Comparison to Other Educational Models
One of the first question speople ask us about Woodland Community School is, “Are you like a Montessori school? A Waldorf school?” Below we have compared WCS to four educational models in order to further your understanding of WCS. This is not meant to be a complete description of these models or of WCS but rather a brief comparison of some of the aspects of each.
Teachers of Montessori and at WCS are primarily facilitators and observers. Both models use respect as a primary guide for their programs: respect for children and respect for their love of learning. Both schools allow children to be guided by their natural curiosity and in using hands-on investigation. Both models give children broad choices of what to work on, but Montessori schools impose limits on the availability of some materials, making them available in a planned sequence based on the Montessori model’s ideas about what is developmentally appropriate. At WCS students are free to learn skills and knowledge in the order that is natural for them. In addition, while traditional Montessori schools do not include time spent outside in their curriculum, outdoor time is an essential part of WCS’s educational experience.
Sudbury schools and WCS are similar in some ways. We believe that children are driven to learn by their innate desire to make sense of their world, and that they are naturally curious, able to interact with the physical world and able to interact with other people. Students rise up to being responsible for their learning as people do when allowed to take appropriate responsibility for themselves. Also, students can work with whomever they choose, regardless of age because both schools recognize the innumerable advantages to mixed age relationships- reduced competition and increased cooperation among them. At Sudbury schools students choose for themselves what they will do for all of each day. At WCS the activities of the afternoon are guided by the current Journey of Discovery with critical skills development being a natural part of experiencing the Journeys. The morning at WCS is filled with activities the students choose for themselves. Sudbury schools manage all concerns among adults and children democratically, but at WCS students and teachers democratically manage daily concerns together while a board of adults governs the school.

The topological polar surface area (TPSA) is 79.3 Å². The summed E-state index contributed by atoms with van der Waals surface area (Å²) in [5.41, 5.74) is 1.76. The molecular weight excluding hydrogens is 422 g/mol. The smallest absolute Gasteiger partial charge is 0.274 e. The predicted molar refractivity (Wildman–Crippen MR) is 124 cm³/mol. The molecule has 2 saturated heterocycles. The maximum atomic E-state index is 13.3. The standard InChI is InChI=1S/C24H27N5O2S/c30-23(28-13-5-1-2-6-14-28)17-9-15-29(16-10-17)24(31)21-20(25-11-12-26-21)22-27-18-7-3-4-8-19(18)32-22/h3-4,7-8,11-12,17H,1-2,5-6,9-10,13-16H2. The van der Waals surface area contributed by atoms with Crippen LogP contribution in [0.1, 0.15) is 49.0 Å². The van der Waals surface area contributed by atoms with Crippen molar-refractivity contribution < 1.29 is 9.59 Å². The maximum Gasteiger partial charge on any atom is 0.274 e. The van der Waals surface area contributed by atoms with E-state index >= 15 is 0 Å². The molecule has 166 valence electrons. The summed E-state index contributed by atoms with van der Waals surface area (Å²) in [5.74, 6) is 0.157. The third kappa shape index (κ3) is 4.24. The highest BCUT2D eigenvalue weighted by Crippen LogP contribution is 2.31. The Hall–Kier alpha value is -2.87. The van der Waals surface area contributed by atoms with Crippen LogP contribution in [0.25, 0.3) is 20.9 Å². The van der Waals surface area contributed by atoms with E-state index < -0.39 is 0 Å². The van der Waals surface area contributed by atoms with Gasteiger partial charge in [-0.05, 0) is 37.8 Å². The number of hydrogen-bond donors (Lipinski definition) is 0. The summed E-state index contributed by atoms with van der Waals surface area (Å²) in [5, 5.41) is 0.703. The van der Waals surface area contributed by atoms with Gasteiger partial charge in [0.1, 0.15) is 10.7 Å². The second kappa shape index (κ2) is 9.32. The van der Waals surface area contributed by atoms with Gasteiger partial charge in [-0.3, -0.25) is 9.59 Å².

Both Waldorf schools and WCS envision education as helping children develop what is inherent within them: the capacity to think clearly and individually, to feel deeply, and to develop a reverence for life that translates to concern for others. Like children in Waldorf schools, children at WCS awaken to their capacities, their interests, and their strengths. Similar to the Waldorf elementary experience, the experience at WCS is multi-sensory, without prescribed textbook work, and without grades. Waldorf schools are spiritually based in Christianity and Anthroposophy while WCS is ecologically based with a sense of community and connection to the natural world. Unlike the Waldorf model, at WCS there is no preplanned curriculum. The students at WCS learn through Journeys of Discovery and Free Choice. We recognize that learning is natural for children, and that they do not need to be taught how to do it or what to learn next.